• Yes, you can survive with out it. It isn’t necessary. However, the Churches of Christ should not condemn and dis-fellowship with people and other Churches of Christ / Christian Churches/ What have you because they use or believe in instrumental music in worship.

      The fact remains that the word psalms is based from the word psalos which means to pluck instrumentally. Psalms are meant to have musical accompaniment. Hymns, for that matter, were also regularly accompanied by a four or six stringed instrument. These are facts. And no where do the scriptures tell us that doing so is wrong. Instrumental music is actually included when you consider psalms and hymns as apposed to just the word “songs” because that one pretty much stands alone, and there would be no need to talk about psalms and hymns if it were the case that we should not use instrumental music in our worship. The scriptures would make a differentiation if that were the case. But, because we have the example of psalms and hymns, is that really wrong? Would it have been wrong if we didn’t? Would it stop us from salvation? How legalistic can we get, hmmm?

      • brent bacon says:

        We do not use instrumental music- we see no authority for it, but that does not make it wrong or sinful. We just see it as we will play it safe and not do something that is not called for. God will let you and I know on judgement day if it is bad or not. Is it bad not to use instrumental- no. Is it bad to comdemn others for doing so- absolutely.

  3. brazili says:

    Acts 20:7
    In the I century, the first day of the week beginning at 6 pm (Saturday night). Paul traveled on Sunday morning. Paul preached because he needed to teach more.
    The brothers could break bread Saturday or Sunday.
    There was no doctrine about it.

    “a make a difference of day and day, other judges every day alike …” Romans 14: 5

    “… but serve one another through love” Galatians 5:15

    • There is teaching on this. According to the Gospels and Genesis 1, a day starts at sunrise (Matt. 28:1, John 20:19). The idea of the day beginning and ending at sunset comes the later writing of the Talmud and the observance of the Passover, which also notes that the day of the 14th of the 1st month changed into the 15th before Passover was over.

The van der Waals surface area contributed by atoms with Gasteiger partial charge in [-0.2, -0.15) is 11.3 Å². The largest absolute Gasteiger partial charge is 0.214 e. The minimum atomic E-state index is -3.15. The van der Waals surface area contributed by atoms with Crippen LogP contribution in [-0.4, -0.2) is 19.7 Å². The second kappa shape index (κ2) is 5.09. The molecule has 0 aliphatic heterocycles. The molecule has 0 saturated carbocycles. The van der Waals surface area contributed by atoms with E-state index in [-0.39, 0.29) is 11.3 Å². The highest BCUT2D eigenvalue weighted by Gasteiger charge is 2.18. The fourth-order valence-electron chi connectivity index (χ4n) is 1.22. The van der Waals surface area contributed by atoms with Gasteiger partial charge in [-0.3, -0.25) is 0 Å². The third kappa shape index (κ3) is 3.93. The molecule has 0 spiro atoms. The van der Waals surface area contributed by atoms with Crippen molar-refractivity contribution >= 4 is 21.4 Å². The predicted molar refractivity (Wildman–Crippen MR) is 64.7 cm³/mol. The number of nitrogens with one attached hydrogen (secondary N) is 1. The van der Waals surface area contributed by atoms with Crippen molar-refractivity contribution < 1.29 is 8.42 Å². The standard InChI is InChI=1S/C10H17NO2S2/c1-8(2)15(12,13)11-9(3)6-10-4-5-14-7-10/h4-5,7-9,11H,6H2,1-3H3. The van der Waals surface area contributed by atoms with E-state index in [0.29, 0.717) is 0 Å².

• brazili says:

        I am learning to talk, my English may be wrong, but I will use simple sentences.

        I understand about the resurrection and what you mean about Genesis.

        But the disciples did not wait for the sunrise (start of day) on Sunday to attend the supper?
        In your opinion when does it start and when does it end Sunday?

        We also think that the United States and Brazil Sunday begins on different days?
        Perhaps you will say that we have to make supper on the day that each country starts Sunday!

        Jews who are Christians can continue keeping the Saturday?

        Messianic Jews may take the supper Saturday night? Jews have to keep every Sunday too?

        The Bible commands the Supper every Sunday? Can one take it only 2 Sundays of the month? or does it have to be every Sunday?

        If I work a Sunday but the other does not, I can not attend a supper?

        Can the church make the supper Sunday night, after ending the day? or rather, can the church make the supper 1am on Monday?
        Paul could do so and have traveled on Monday? Acts 20:7

      • There is nowhere in the Bible where we today are commanded to take the Lord’s Supper on a specific day.

      • Brazili,

        With a day beginning and ending at sunrise, there is little difficulty for anyone to assemble and partake of the Lord’s Supper together.

        Yes, the “sunrise” is different for different countries. I think that is the blessed providence of the observance of weeks (quarter moons) among the nations. Half-a-day before and after sunrise in Jerusalem is considered the same day. This makes sense. As for those countries in the Pacific, these have further considerations.

        The disciples among the nations converted by the Apostle Paul, Apollos, and others consisted of Jews and God-fearing Gentiles. Yet, Acts 20:7 says that they were met on the first day of the week, so there was difficulty for Jews or Gentiles.